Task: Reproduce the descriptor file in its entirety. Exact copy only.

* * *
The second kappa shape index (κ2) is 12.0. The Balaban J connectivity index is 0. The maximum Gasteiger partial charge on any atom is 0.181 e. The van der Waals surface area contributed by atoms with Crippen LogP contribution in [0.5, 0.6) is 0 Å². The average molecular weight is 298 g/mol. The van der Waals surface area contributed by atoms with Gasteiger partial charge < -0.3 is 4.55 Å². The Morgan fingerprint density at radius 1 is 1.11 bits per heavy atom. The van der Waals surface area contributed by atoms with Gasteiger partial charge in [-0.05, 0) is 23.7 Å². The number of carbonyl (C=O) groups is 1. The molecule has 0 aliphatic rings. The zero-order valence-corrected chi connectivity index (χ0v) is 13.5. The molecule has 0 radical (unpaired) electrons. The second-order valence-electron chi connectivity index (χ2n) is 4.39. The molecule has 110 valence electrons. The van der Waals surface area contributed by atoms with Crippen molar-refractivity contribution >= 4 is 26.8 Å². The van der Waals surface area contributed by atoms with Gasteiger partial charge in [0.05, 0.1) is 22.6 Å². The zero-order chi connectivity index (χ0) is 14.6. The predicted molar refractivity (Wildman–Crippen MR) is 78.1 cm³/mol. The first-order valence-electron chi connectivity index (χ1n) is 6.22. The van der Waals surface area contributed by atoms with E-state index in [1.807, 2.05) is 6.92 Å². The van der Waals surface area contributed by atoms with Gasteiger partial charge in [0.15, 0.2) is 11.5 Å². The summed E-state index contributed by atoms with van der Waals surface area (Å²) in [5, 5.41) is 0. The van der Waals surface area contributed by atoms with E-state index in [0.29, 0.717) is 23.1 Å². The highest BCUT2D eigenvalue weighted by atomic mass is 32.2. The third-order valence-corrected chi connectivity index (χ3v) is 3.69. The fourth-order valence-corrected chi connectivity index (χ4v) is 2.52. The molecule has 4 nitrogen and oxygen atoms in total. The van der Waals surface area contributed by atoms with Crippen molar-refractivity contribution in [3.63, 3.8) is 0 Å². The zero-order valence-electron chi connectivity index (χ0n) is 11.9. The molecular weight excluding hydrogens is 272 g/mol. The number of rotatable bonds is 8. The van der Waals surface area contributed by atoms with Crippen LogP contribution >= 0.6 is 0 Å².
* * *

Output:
The second kappa shape index (κ2) is 12.0. The Balaban J connectivity index is 0. The maximum Gasteiger partial charge on any atom is 0.181 e. The van der Waals surface area contributed by atoms with Crippen LogP contribution in [0.5, 0.6) is 0 Å². The average molecular weight is 298 g/mol. The van der Waals surface area contributed by atoms with Gasteiger partial charge < -0.3 is 4.55 Å². The Morgan fingerprint density at radius 1 is 1.11 bits per heavy atom. The van der Waals surface area contributed by atoms with Gasteiger partial charge in [-0.05, 0) is 23.7 Å². The number of carbonyl (C=O) groups is 1. The molecule has 0 aliphatic rings. The zero-order valence-corrected chi connectivity index (χ0v) is 13.5. The molecule has 0 radical (unpaired) electrons. The second-order valence-electron chi connectivity index (χ2n) is 4.39. The molecule has 110 valence electrons. The van der Waals surface area contributed by atoms with Crippen molar-refractivity contribution >= 4 is 26.8 Å². The van der Waals surface area contributed by atoms with Gasteiger partial charge in [0.05, 0.1) is 22.6 Å². The zero-order chi connectivity index (χ0) is 14.6. The predicted molar refractivity (Wildman–Crippen MR) is 78.1 cm³/mol. The first-order valence-electron chi connectivity index (χ1n) is 6.22. The van der Waals surface area contributed by atoms with E-state index in [1.807, 2.05) is 6.92 Å². The van der Waals surface area contributed by atoms with Gasteiger partial charge in [0.15, 0.2) is 11.5 Å². The summed E-state index contributed by atoms with van der Waals surface area (Å²) in [5, 5.41) is 0. The van der Waals surface area contributed by atoms with E-state index in [0.29, 0.717) is 23.1 Å². The highest BCUT2D eigenvalue weighted by atomic mass is 32.2. The third-order valence-corrected chi connectivity index (χ3v) is 3.69. The fourth-order valence-corrected chi connectivity index (χ4v) is 2.52. The molecule has 4 nitrogen and oxygen atoms in total. The van der Waals surface area contributed by atoms with Crippen molar-refractivity contribution in [3.63, 3.8) is 0 Å². The zero-order valence-electron chi connectivity index (χ0n) is 11.9. The molecular weight excluding hydrogens is 272 g/mol. The number of rotatable bonds is 8. The van der Waals surface area contributed by atoms with Crippen LogP contribution >= 0.6 is 0 Å².